June 1 – 21, 2014

lake atitlan guatemala


This elective is intended for undergraduate and graduate students, as well as alumni who are interested in learning more about Mayan Ethnographics in Guatemala.


chichicastenango tourStretching across a region of Guatemala’s alpine highlands, volcanoes and rainforests, this course explores the dynamic interactions of human societies. Using the Maya as a case study, the bio-cultural adaptations alongside historic and contemporary human influences of various cultural groups will be examined. The focus will be on the K’iche Maya in Chichastenango, where students will live with Mayan families for almost two weeks. There will be a hands-on focus on the ethnomedicine including Mayan shamanistic spiritual healing, Mayan medicinal plant use, cofradia and others. Students will have the opportunity to develop a personal research project while concurrently learning and testing the theories and practices of anthropology and indigenous issues. This course features living in a Mayan community as well as a series of visits to local communities and activities designed to introduce students to the study and conservation of indigenous culture. Through lectures and personal experiences, students will gain an understanding of the issues that endanger the Mayan culture as well as learn what can be done about it. Concurrently, through course activities, assignments, and individual projects, students will develop practical skills and experience in anthropological fieldwork. A portion of this course will be spent traveling to sites beyond the highlands to appreciate Guatemalan Mayan and Colonial history. This will include visits to ancient Mayan cities and archaeological sites. We will also visit the beautiful colonial city of Antigua to better understand Guatemala’s colonial past.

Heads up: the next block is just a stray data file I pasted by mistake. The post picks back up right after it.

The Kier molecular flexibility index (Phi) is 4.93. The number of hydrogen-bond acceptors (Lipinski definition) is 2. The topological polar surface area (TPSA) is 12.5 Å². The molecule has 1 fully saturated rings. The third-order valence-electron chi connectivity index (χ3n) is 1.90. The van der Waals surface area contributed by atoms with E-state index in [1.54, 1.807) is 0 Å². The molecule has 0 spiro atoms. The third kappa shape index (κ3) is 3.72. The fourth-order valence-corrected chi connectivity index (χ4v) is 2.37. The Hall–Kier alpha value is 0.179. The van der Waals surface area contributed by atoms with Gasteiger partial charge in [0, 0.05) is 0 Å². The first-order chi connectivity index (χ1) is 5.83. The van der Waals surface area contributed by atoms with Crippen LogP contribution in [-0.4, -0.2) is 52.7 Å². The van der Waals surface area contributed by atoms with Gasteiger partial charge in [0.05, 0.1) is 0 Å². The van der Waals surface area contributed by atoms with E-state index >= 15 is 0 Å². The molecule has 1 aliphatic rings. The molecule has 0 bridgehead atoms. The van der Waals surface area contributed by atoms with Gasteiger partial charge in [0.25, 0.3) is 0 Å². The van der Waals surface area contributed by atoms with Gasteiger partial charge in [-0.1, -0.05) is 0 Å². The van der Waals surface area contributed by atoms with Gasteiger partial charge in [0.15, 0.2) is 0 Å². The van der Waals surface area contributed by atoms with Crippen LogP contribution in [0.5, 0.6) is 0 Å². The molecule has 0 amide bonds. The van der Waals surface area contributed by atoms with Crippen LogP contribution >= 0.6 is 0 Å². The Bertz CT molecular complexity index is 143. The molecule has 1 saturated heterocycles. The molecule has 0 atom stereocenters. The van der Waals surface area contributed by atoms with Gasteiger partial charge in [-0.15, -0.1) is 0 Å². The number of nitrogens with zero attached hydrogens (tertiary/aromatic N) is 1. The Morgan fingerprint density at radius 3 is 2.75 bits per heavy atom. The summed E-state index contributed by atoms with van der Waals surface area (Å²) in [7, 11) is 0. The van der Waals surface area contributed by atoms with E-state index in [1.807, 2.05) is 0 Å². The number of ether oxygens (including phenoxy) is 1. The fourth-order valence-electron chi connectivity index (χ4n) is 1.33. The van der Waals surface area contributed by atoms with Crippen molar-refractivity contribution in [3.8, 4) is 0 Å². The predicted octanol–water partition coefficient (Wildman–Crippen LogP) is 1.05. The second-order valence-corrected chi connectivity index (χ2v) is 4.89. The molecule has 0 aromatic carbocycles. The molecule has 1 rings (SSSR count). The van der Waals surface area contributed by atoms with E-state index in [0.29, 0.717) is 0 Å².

The program includes transfer to/from the airport in Guatemala City, accommodations (students will be housed in shared double rooms in hotels) during excursions. In Chichicastenango, students will be housed with local families;  most meals, excursions and international health insurance.